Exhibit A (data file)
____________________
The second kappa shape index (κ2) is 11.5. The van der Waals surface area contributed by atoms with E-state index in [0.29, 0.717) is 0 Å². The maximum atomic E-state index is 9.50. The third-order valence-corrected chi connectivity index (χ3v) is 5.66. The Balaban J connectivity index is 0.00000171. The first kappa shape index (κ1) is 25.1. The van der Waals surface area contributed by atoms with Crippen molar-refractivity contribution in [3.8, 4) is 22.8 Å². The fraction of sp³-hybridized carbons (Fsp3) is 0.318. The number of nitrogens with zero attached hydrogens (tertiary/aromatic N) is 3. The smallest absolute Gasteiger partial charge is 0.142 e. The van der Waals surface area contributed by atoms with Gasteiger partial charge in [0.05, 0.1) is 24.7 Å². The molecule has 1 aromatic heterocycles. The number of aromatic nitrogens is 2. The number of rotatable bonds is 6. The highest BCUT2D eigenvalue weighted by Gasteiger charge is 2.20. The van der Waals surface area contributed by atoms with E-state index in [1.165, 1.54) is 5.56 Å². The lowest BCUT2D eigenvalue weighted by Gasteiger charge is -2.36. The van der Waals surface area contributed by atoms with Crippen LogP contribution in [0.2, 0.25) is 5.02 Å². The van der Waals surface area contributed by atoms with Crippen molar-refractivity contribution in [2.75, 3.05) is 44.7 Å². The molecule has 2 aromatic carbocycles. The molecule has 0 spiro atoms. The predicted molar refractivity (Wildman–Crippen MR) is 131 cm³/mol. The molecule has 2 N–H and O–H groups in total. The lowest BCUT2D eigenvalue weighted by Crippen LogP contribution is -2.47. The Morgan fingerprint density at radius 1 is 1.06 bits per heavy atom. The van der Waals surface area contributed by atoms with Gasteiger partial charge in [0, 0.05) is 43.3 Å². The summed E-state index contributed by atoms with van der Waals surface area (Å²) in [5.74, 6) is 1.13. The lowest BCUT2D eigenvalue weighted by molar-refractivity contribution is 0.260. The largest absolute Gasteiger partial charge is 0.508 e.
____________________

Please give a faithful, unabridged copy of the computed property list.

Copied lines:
The second kappa shape index (κ2) is 11.5. The van der Waals surface area contributed by atoms with E-state index in [0.29, 0.717) is 0 Å². The maximum atomic E-state index is 9.50. The third-order valence-corrected chi connectivity index (χ3v) is 5.66. The Balaban J connectivity index is 0.00000171. The first kappa shape index (κ1) is 25.1. The van der Waals surface area contributed by atoms with Crippen molar-refractivity contribution in [3.8, 4) is 22.8 Å². The fraction of sp³-hybridized carbons (Fsp3) is 0.318. The number of nitrogens with zero attached hydrogens (tertiary/aromatic N) is 3. The smallest absolute Gasteiger partial charge is 0.142 e. The van der Waals surface area contributed by atoms with Gasteiger partial charge in [0.05, 0.1) is 24.7 Å². The molecule has 1 aromatic heterocycles. The number of aromatic nitrogens is 2. The number of rotatable bonds is 6. The highest BCUT2D eigenvalue weighted by Gasteiger charge is 2.20. The van der Waals surface area contributed by atoms with E-state index in [1.165, 1.54) is 5.56 Å². The lowest BCUT2D eigenvalue weighted by Gasteiger charge is -2.36. The van der Waals surface area contributed by atoms with Crippen LogP contribution in [0.2, 0.25) is 5.02 Å². The van der Waals surface area contributed by atoms with Crippen molar-refractivity contribution in [2.75, 3.05) is 44.7 Å². The molecule has 2 aromatic carbocycles. The molecule has 0 spiro atoms. The predicted molar refractivity (Wildman–Crippen MR) is 131 cm³/mol. The molecule has 2 N–H and O–H groups in total. The lowest BCUT2D eigenvalue weighted by Crippen LogP contribution is -2.47. The Morgan fingerprint density at radius 1 is 1.06 bits per heavy atom. The van der Waals surface area contributed by atoms with Gasteiger partial charge in [0, 0.05) is 43.3 Å². The summed E-state index contributed by atoms with van der Waals surface area (Å²) in [5.74, 6) is 1.13. The lowest BCUT2D eigenvalue weighted by molar-refractivity contribution is 0.260. The largest absolute Gasteiger partial charge is 0.508 e.